State fines Maili contractors $45K for safety, other violations

A townhouse project in West Oahu
A townhouse project in West Oahu
Audrey Hidano
Audrey Hidano
Rebar were previously missing plastic safety caps
Rebar were previously missing plastic safety caps
A worker wears his hard hat
A worker wears his hard hat
John White
John White

MAILI, Hawaii (HawaiiNewsNow) – The state has fined contractors building a townhouse project in West Oahu tens of thousands of dollars for workplace safety and other violations in the first investigation to result from a task force of state departments targeting illegal work at construction sites.

Investigators from the state labor, tax and commerce departments converged at the Maili Beach Place townhouse project along Maipalaoa Road in Maili on Nov. 21, 2011.

State labor inspectors found seven on-site contractors and subcontractors failed to pay workers compensation for their employees, so the state fined the companies $19,550.

"And that's kind of sad, because that's not protecting the workers if they were any accidents on the work site," said Deputy State Labor Director Audrey Hidano.

She said all seven companies have now obtained workers compensation coverage for their employees and paid penalties for not having proper coverage before.

Hidano said inspectors from the Occupational Safety and Health Division also found 33 serious workplace safety violations on the job site, proposing citations worth $25,475 against five companies.

Among the workplace safety violations:

  • Unprotected pieces of rebar that needed plastic safety caps to prevent people from being impaled by accident.
  • Planks used to access the front porches of townhouse units needed to be replaced by stairs with handrails.
  • Exposed, frayed electrical wires at several locations, with one extension cord lying across the main driveway, being run over by vehicles as they entered and exited the property.
  • Construction workers walked along the wooden-framed roof of an incomplete building without wearing safety harnesses.
  • Workers and supervisors not wearing hard hats on the construction site.

"Working without a hard hat, which is a complete no-no," said Hidano.  "That's like the number one rule, working with a hard hat, which they were not doing, including upper management people who were walking on the job site.  So there were tons of violations."

An on-site representative of developer Keller Enterprises, Brandon Jones, said the completion date of the project has been delayed by about two to three months, because they had to slow down work to deal with the violations and the fines from the investigation.  The majority of the employees at the site stopped work for a couple of weeks after the inspection in November, Jones said.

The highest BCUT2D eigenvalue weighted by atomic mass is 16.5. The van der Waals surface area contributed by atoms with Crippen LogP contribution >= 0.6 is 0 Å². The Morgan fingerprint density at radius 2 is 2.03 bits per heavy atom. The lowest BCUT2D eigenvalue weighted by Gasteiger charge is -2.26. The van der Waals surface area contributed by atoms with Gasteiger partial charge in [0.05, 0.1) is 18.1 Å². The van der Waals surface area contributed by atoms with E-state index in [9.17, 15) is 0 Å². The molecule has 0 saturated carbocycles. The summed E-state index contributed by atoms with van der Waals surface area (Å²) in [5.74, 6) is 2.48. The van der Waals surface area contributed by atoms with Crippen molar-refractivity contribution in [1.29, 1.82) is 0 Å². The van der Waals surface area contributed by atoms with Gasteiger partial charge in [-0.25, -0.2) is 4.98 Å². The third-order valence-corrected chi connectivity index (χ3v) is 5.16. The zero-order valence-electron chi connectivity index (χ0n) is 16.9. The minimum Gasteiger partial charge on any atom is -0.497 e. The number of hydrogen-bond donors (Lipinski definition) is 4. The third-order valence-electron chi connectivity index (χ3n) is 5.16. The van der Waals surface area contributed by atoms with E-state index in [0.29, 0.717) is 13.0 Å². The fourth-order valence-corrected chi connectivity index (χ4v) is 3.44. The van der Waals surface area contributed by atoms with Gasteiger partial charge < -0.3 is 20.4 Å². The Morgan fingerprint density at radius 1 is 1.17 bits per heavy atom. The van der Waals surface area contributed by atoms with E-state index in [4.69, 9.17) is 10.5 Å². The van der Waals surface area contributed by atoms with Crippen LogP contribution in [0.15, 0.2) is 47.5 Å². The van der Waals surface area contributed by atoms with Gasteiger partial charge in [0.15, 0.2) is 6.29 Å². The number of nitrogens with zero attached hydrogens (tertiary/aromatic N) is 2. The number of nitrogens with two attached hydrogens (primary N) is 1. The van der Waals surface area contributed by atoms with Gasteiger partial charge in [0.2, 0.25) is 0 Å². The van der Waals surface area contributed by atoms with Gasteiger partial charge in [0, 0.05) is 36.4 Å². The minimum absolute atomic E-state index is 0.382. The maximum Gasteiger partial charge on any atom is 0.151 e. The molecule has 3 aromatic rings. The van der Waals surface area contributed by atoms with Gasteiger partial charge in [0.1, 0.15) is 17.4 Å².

"We fixed 95-percent of the safety violations within 24 hours," Jones said. "We took it seriously. We wanted to make sure we were in compliance."

Harrison Horn, Jr., a member of the development team who called himself the project's quality engineer, said, "We felt the state was fair and balanced and helpful, actually."

Horn's company, Keller Enterprises, faced fines of $11,500 for 13 serious workplace safety violations.  But Horn said he met with state labor officials, reached a settlement and paid $9,200 in fines for the violations.

John White is the executive director of Pacific Resource Partnership, a nonprofit organization funded by the Carpenters Union that tipped off the state about the Maili construction site violations.

"When you have contractors that willfully ignore state laws, who subject the public and people who work on these construction projects to unsafe working environments, it hurts all of us," White said.

A majority of construction workers on the Maili site are non-unionized, White said.

"We applaud the state in their efforts to make sure the contractors and developers play by the rules and play fair in Hawaii," White said. "Laws are designed to protect the public and protect the people who are building the project, and that's why people should care."

Contractors who don't follow the law can unfairly undercut legal contractors with lower prices, since they sometimes don't pay workers compensation insurance, fair wages and other expenses required by law, White said.

Horn, a representative of the developer, said, "Our goal is to do a high-quality affordable housing project for the Leeward side."

The project will eventually contain 63 three- and four-bedroom townhouse units.  The first phase of about 17 to 21 units should be complete within two months, Horn said.

Horn said prices will range from $265,000 for a three-bedroom, 1,325 square foot unit to $349,000 for a four-bedroom unit that's about 1,550 square feet.

The state established a Construction Site Inspection Task force in 2010 to investigate and inspect construction sites for unlicensed contractors, undocumented workers, and workforce safety violations. The Nov. 21 raid was the first joint inspection by three state departments as part of the task force effort, officials said.

In 2010, state Regulated Industries Complaints Office investigators from the Department of Commerce and Consumer Affairs received about 2,100 complaints, more than a quarter of which – 550 – related to contracting, according to the task force's first annual report.

"We have a pending investigation (of the Maili project)," said Daria Loy-Goto, acting complaints enforcement officer for the state Department of Commerce and Consumer Affairs. Her department is trying to determine if contractors at the site were properly licensed in Hawaii.

Loy-Goto said she could not release information on pending cases.

The state tax department is investigating whether workers questioned back in November were getting paid off the books so the contractors could avoid paying taxes.

Copyright 2012 Hawaii News Now. All rights reserved.